Mary responded, “Oh, how my soul praises the Lord. How my spirit rejoices in God my Savior! For he took notice of his lowly servant girl, and from now on all generations will call me blessed. For the Mighty One is holy, and he has done great things for me. He shows mercy from generation to generation to all who fear him. His mighty arm has done tremendous things! He has scattered the proud and haughty ones. He has brought down princes from their thrones and exalted the humble. He has filled the hungry with good things and sends the rich away with empty hands. He has helped his servant Israel and remembered to be merciful. For he made this promise to our ancestors, to Abraham and his children forever.”
Celebration is an overflow of freedom. I remember a story Maya Angelou told about plantation owners not allowing slaves to laugh. It was a rule, and slaves caught laughing were punished. That’s fascinating, isn’t it? Why would someone do such a thing like ban laughing? I don’t really know, but I wonder if it has to do with fear. It’s hard to laugh when you’re fearful. Laughter reveals a kind of freedom that has nothing to do with circumstances.
This story helped me understand why I’ve never been good at celebrating in any form – laughing, dancing, singing, any of it. Most of my life, I’ve been enslaved to a God I never quite trusted, and if I’m honest, I never quite liked. This is not the God of Advent, of course, but the God of my religious upbringing.
This God was angry. Worse than that, he was grumpy. He seemed to delight in sending people to hell – a real, fiery, eternal one. I can’t tell you how many hours of sleep I lost wondering if I had done enough to avoid eternal torment. I remember the fear being heavy and almost tangible, applying a force to my heart that brought tears to my eyes. I would ask – no, beg – God to forgive the sins of my past. I really wasn’t that concerned about heaven. I couldn’t stop thinking about hell. I think I would have been fine spending eternity anywhere, so long as it wasn’t “down there.”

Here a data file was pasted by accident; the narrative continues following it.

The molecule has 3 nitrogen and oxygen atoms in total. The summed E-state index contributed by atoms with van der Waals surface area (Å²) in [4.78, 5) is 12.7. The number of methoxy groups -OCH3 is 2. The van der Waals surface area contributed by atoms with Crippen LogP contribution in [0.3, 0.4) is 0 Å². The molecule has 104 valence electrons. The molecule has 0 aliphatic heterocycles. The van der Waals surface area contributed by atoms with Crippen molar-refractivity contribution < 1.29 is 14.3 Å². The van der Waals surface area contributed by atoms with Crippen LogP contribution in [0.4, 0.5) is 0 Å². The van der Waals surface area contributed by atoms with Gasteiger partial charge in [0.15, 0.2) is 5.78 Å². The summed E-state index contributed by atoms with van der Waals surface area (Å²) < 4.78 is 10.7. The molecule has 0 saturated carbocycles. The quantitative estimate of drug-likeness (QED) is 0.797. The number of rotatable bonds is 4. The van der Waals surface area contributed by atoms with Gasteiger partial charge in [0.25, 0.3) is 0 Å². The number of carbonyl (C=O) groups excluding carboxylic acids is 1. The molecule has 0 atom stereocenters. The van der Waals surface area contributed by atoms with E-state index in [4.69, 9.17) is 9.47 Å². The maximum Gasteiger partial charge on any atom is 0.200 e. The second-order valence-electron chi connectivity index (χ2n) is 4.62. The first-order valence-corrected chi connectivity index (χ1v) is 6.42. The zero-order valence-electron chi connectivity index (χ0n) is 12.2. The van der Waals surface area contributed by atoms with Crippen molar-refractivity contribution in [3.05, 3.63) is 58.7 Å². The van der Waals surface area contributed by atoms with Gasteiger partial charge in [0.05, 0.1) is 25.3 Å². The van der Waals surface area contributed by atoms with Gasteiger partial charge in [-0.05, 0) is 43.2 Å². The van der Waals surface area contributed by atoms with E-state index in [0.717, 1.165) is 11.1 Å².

This toxic image of God is probably best summarized by something I heard my a relative of my mine say one time, “When all is said and done, I hope I’ve done enough to get into heaven.” Hope you’ve done enough…??
This man had been a Christian for decades. Decades. He loved God. He was a leader in the church. And I remember thinking if he can’t be sure about his life after this life, I might as well throw my Bible and my faith in the trash.
Fortunately, that God-image no longer dominates my life. But even today, after years of working to heal my image of God, celebration remains a struggle. I become uneasy when I sense Christians enjoying life a little too much.
I also become envious, though. Because I know celebration is an overflow of freedom. And, in many ways, I’m a long ways from freedom. That angry God of my upbringing doesn’t easily release the grip of fear.
Celebration, you see, begins in the heart and mind. It is a deep conviction and trust in God’s goodness. It’s knowing that God is both with you and for you. Where you see Christians who take themselves too seriously, you can be almost sure their God is cheeks-blood-red-and-smoke-blowing-from-the-ears-angry and their minds are probably ravaged by fear.
There also exist Christians who have fun and enjoy life but remain enslaved, and I don’t want you to mistake a good time for a free life. You can laugh and dance and sing with shackles. That’s not celebration. That’s an idolatrous attachment to entertainment, more a narcotic to avoid pain than an overflow of trust in God.
Abraham Heschel says it like this, “Celebration is an active state, an act of expressing…appreciation. To be entertained is a passive state–it is to receive pleasure afforded by an amusing act or a spectacle…Celebration is a confrontation, giving attention to the transcendent meaning of one’s actions.”
True celebration doesn’t deny pain and struggle and suffering. Light-hearted Christians who laugh and have fun without being connected to the pain and suffering around them are equally as toxic as Christians who assume all celebration to be sin.
But when you can celebrate in the face of pain, this is the good life, the abundant life. This is the kind of celebration that can only come from a place of deep trust in God. When you can maintain a light-heartedness and hopefulness about your life despite immense loss, this is the kind of celebration that comes from knowing God is for you and everything is going to be okay.
Especially in light of the season, may we refuse to engage in celebrations that celebrate nothing. Let us not become intoxicated by material things. May we celebrate the substance of Christmas, Emmanuel, God with us.
How can you celebrate God’s goodness in your life today?
Father, I pray that you grow in me a spirit of joy. Remove any fear that exists in my mind. Remove any shame that remains in my heart. Amen!
Frank is lead writer and editor for the blog at Bayside church. He is also a husband, father and Jesus-follower. Occasionally he plays golf. Often he drinks coffee.